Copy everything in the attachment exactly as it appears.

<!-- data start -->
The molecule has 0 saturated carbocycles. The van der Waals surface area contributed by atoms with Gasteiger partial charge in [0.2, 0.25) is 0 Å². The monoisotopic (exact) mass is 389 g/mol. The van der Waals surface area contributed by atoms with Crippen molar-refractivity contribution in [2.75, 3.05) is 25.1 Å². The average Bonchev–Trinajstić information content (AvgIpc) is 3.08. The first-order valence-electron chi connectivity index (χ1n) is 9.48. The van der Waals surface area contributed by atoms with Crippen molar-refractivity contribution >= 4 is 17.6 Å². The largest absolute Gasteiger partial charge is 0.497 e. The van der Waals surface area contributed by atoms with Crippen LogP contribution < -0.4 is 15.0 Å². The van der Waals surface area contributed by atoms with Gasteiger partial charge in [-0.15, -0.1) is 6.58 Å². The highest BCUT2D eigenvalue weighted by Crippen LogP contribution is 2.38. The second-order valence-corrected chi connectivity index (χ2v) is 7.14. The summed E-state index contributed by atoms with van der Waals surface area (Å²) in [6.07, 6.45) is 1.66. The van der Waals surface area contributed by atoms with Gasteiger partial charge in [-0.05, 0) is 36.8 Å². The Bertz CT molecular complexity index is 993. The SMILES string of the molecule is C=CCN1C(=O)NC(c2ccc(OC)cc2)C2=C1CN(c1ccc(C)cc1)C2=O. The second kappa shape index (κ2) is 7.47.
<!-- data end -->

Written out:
The molecule has 0 saturated carbocycles. The van der Waals surface area contributed by atoms with Gasteiger partial charge in [0.2, 0.25) is 0 Å². The monoisotopic (exact) mass is 389 g/mol. The van der Waals surface area contributed by atoms with Crippen molar-refractivity contribution in [2.75, 3.05) is 25.1 Å². The average Bonchev–Trinajstić information content (AvgIpc) is 3.08. The first-order valence-electron chi connectivity index (χ1n) is 9.48. The van der Waals surface area contributed by atoms with Crippen molar-refractivity contribution >= 4 is 17.6 Å². The largest absolute Gasteiger partial charge is 0.497 e. The van der Waals surface area contributed by atoms with Crippen LogP contribution < -0.4 is 15.0 Å². The van der Waals surface area contributed by atoms with Gasteiger partial charge in [-0.15, -0.1) is 6.58 Å². The highest BCUT2D eigenvalue weighted by Crippen LogP contribution is 2.38. The second-order valence-corrected chi connectivity index (χ2v) is 7.14. The summed E-state index contributed by atoms with van der Waals surface area (Å²) in [6.07, 6.45) is 1.66. The van der Waals surface area contributed by atoms with Gasteiger partial charge in [-0.05, 0) is 36.8 Å². The Bertz CT molecular complexity index is 993. The SMILES string of the molecule is C=CCN1C(=O)NC(c2ccc(OC)cc2)C2=C1CN(c1ccc(C)cc1)C2=O. The second kappa shape index (κ2) is 7.47.